Top 5 Things Your Resume SHOULDN’T INCLUDE
Some job seekers include everything but the kitchen sink on their resumes. (Some even add that the kitchen sink is available upon request!) But including information that’s inappropriate or not directly relevant to the job you’re applying for can do more harm than good when it comes to catching a hiring manager’s eye.
So what IS important? Sometimes what goes is even more important than what stays! Here are the top 5 things your resume SHOULDN’T include:
- Your gorgeous smile. While you may have been having an exceptionally good hair day when your professional portrait was taken, keep it off your resume (and on your LinkedIn profile). You can impress the hiring manager with your dazzling coiffed ‘do when you’re invited in for an interview. Even if you’ve heard different advice when looking for a job in other countries, this is the absolute standard in the US. Other folks ‘cross the pond have their own set of rules.
- NaughtyVixen@gmail.com. Every time a recruiter sees an inappropriate email address on a resume, it’s like another little piece of their heart is crushed. Please stop crushing the hearts of recruiters everywhere and use an email address that wouldn’t make your grandma blush. (This rule also applies for any job-appropriate social media accounts listed on your resume.) It may be funny with your friends, but it damages your reputation as the responsible, capable person that you are before the recruiter even reads one line of your work experience.
- Your mad bagpipe skillz. Aside from the fact that not one of your future coworkers wants to be serenaded by bagpipe, all hobbies (and information!) that are not relevant to the job are out. If, however, you founded a local bagpipe club and managed the club’s membership and gigs (yes, bagpipe gigs are a thing), and this management experience would be relevant to your career path, you could include that under a “volunteer experience” section. The same goes for family information. It’s not necessary and could unintentionally skew a hiring manager’s perception of your commitment or availability. Plus, no hiring manager wants to imagine your children suffering through your bagpipe club’s practice sessions.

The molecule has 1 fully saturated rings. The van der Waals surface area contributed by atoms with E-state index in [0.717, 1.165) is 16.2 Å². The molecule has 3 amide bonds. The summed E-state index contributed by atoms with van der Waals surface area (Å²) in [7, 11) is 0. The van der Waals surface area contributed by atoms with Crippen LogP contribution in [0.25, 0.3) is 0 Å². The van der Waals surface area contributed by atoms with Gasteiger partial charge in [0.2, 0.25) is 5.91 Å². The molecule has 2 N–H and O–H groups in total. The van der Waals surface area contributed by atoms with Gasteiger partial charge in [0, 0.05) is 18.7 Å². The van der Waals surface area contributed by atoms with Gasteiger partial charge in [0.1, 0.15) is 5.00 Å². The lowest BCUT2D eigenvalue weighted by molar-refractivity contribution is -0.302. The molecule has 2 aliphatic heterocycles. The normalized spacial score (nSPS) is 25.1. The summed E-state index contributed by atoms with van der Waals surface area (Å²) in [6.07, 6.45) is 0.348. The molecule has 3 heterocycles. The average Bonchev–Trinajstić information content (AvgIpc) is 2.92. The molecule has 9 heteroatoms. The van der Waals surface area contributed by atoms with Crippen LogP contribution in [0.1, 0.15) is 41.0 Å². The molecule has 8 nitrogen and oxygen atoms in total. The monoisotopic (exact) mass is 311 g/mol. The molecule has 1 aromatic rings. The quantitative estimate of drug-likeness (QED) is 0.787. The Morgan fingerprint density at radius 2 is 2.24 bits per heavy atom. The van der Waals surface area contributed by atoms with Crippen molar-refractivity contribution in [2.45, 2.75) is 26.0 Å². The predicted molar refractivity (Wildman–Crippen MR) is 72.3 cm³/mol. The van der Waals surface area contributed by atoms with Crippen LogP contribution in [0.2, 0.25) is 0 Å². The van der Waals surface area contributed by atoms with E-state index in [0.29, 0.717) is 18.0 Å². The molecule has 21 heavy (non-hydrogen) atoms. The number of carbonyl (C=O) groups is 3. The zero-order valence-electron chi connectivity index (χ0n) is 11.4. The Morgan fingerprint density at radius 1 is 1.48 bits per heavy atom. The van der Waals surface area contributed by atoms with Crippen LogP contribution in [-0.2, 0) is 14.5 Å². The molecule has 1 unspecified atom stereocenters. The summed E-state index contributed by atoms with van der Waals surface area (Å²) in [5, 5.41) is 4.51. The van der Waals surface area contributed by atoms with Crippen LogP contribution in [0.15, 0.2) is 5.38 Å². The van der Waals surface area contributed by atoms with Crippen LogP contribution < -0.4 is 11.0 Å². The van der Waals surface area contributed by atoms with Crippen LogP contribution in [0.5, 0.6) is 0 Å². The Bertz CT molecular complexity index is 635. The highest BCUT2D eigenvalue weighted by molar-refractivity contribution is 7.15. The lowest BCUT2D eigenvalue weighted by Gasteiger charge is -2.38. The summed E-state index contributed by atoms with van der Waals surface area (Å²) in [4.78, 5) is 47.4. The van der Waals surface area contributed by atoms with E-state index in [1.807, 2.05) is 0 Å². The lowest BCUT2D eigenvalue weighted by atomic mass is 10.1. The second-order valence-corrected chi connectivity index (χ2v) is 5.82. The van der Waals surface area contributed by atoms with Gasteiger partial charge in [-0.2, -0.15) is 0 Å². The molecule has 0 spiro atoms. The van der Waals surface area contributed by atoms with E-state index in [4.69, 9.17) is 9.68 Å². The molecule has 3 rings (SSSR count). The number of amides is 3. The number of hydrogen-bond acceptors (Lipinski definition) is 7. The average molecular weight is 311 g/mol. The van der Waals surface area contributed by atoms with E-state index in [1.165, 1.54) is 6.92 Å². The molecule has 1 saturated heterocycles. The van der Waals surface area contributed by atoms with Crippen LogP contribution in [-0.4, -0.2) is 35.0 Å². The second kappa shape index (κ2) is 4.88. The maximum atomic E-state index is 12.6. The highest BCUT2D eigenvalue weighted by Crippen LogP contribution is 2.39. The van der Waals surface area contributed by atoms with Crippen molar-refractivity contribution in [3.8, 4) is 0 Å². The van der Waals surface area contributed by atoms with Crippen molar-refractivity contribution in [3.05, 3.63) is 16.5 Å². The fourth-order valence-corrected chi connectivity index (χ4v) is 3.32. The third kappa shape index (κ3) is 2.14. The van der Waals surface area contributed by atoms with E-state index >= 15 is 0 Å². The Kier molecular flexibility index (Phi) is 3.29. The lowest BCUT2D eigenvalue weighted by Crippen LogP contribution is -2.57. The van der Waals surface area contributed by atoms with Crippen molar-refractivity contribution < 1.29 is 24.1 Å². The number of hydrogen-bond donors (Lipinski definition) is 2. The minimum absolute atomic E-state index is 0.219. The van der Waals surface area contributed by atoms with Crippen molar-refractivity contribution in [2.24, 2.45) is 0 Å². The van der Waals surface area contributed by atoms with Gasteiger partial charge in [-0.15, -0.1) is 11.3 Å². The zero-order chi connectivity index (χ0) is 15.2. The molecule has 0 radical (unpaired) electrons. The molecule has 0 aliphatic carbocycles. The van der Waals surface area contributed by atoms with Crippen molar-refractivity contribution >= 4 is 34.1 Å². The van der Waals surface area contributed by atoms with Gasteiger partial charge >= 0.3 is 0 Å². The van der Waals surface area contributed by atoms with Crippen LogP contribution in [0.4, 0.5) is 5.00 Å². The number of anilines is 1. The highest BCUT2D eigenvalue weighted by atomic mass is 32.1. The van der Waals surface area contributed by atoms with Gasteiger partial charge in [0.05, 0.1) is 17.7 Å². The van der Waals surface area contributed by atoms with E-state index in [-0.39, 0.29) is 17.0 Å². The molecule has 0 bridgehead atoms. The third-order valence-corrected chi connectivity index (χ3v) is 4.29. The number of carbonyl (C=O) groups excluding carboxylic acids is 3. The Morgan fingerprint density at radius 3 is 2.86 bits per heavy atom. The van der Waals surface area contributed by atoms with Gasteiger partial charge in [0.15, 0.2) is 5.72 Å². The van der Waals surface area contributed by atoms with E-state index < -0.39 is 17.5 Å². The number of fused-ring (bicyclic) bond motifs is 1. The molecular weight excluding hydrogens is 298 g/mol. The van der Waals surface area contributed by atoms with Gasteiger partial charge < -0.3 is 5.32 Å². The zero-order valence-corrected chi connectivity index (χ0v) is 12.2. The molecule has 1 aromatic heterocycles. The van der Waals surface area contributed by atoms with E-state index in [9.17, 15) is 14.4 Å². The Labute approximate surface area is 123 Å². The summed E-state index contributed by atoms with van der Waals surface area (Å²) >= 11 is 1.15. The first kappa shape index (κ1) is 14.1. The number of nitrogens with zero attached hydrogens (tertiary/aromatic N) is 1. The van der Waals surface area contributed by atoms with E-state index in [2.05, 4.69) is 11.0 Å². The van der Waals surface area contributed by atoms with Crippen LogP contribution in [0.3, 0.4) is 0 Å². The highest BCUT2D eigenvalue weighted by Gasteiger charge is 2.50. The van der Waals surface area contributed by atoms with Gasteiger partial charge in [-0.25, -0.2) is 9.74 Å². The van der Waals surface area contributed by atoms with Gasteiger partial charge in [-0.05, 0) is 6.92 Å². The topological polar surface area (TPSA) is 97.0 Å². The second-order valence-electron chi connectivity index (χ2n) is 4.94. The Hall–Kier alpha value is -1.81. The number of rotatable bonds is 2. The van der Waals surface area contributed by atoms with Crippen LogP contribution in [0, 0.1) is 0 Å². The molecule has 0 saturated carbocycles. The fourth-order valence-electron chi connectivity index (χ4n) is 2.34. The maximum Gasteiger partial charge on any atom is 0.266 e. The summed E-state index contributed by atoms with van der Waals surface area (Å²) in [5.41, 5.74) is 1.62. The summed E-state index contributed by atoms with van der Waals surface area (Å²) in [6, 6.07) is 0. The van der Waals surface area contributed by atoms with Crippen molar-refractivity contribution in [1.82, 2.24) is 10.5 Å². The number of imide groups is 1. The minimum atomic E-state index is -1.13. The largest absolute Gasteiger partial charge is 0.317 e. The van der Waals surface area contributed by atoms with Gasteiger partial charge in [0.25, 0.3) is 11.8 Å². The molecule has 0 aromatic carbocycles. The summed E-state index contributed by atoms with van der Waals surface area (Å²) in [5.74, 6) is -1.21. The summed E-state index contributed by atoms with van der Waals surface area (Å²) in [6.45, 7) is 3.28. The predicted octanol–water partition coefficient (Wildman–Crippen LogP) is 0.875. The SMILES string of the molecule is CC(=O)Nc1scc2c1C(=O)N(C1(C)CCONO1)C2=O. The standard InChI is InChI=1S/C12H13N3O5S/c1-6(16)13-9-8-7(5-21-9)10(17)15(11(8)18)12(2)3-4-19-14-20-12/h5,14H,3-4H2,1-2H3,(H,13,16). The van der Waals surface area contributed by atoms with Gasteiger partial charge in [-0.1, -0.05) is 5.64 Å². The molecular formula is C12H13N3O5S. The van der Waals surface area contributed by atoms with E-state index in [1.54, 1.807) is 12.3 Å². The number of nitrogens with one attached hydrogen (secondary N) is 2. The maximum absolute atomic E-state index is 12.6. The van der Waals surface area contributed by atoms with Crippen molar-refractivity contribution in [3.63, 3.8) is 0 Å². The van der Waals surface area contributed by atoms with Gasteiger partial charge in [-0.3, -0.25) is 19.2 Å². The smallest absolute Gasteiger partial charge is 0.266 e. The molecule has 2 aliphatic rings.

- Or for that matter, the word “skillz.” Abbreviations, informal slang, misspelled words, typos, and even emoji may belong in your texts, but they don’t belong on your resume. Banish them 4evah. [Using YOLO on a resume = pile of poop emoji]. Don’t you have a friend that owes you a favor? You know, the one who always conveniently forgets his wallet when you go out for coffee? Have him read it, too. A fresh set of eyes may catch crucial subtle differences that you, and spellcheck, may overlook. Just one letter sometimes stands between highlighting a key accomplishment and making a cringeworthy “I was tanked top of my class” error.
- Dates on your degrees. The hiring manager doesn’t need to know whether Ferris Buehler’s Day Off, Clueless, or High School Musical truly spoke to you in high school. Any information that may imply age unnecessarily should be canned. If it doesn’t speak directly to your skills or experience (where dates can be important to helping a hiring manager understand your work history), it doesn’t belong on your resume (see reason #3).
Still not sure what to include? That’s where we come in! Your friendly Nelson recruiter would love to partner with you to make your resume stellar and help you get your next great gig.
Send your resume to firstname.lastname@example.org, and we’ll let you know if there’s anything you should remove or if we have any other suggestions to help make your resume rock! Of course, you can always search and apply for jobs directly using our jobs board.